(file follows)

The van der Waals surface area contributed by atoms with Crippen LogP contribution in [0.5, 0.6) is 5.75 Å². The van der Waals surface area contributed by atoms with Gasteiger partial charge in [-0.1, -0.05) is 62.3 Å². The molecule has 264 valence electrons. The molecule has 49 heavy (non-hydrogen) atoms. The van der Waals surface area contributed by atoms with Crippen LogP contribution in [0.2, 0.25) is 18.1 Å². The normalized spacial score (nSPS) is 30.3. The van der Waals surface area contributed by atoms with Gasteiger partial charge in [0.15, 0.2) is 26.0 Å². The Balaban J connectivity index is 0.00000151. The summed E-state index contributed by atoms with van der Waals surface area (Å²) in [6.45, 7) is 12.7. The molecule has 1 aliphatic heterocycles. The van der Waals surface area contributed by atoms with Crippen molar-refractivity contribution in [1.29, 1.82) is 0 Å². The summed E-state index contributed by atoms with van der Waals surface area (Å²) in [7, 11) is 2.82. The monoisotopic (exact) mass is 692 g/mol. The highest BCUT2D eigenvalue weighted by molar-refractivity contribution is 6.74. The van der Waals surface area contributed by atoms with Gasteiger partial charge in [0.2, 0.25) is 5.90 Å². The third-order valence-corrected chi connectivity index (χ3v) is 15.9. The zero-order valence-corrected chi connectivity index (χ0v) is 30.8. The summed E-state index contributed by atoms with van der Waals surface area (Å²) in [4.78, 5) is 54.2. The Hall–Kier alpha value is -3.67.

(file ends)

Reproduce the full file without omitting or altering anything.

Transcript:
The van der Waals surface area contributed by atoms with Crippen LogP contribution in [0.5, 0.6) is 5.75 Å². The van der Waals surface area contributed by atoms with Gasteiger partial charge in [-0.1, -0.05) is 62.3 Å². The molecule has 264 valence electrons. The molecule has 49 heavy (non-hydrogen) atoms. The van der Waals surface area contributed by atoms with Crippen LogP contribution in [0.2, 0.25) is 18.1 Å². The normalized spacial score (nSPS) is 30.3. The van der Waals surface area contributed by atoms with Gasteiger partial charge in [0.15, 0.2) is 26.0 Å². The Balaban J connectivity index is 0.00000151. The summed E-state index contributed by atoms with van der Waals surface area (Å²) in [6.45, 7) is 12.7. The molecule has 1 aliphatic heterocycles. The van der Waals surface area contributed by atoms with Crippen molar-refractivity contribution in [1.29, 1.82) is 0 Å². The summed E-state index contributed by atoms with van der Waals surface area (Å²) in [7, 11) is 2.82. The monoisotopic (exact) mass is 692 g/mol. The highest BCUT2D eigenvalue weighted by molar-refractivity contribution is 6.74. The van der Waals surface area contributed by atoms with Gasteiger partial charge in [0.2, 0.25) is 5.90 Å². The third-order valence-corrected chi connectivity index (χ3v) is 15.9. The zero-order valence-corrected chi connectivity index (χ0v) is 30.8. The summed E-state index contributed by atoms with van der Waals surface area (Å²) in [4.78, 5) is 54.2. The Hall–Kier alpha value is -3.67.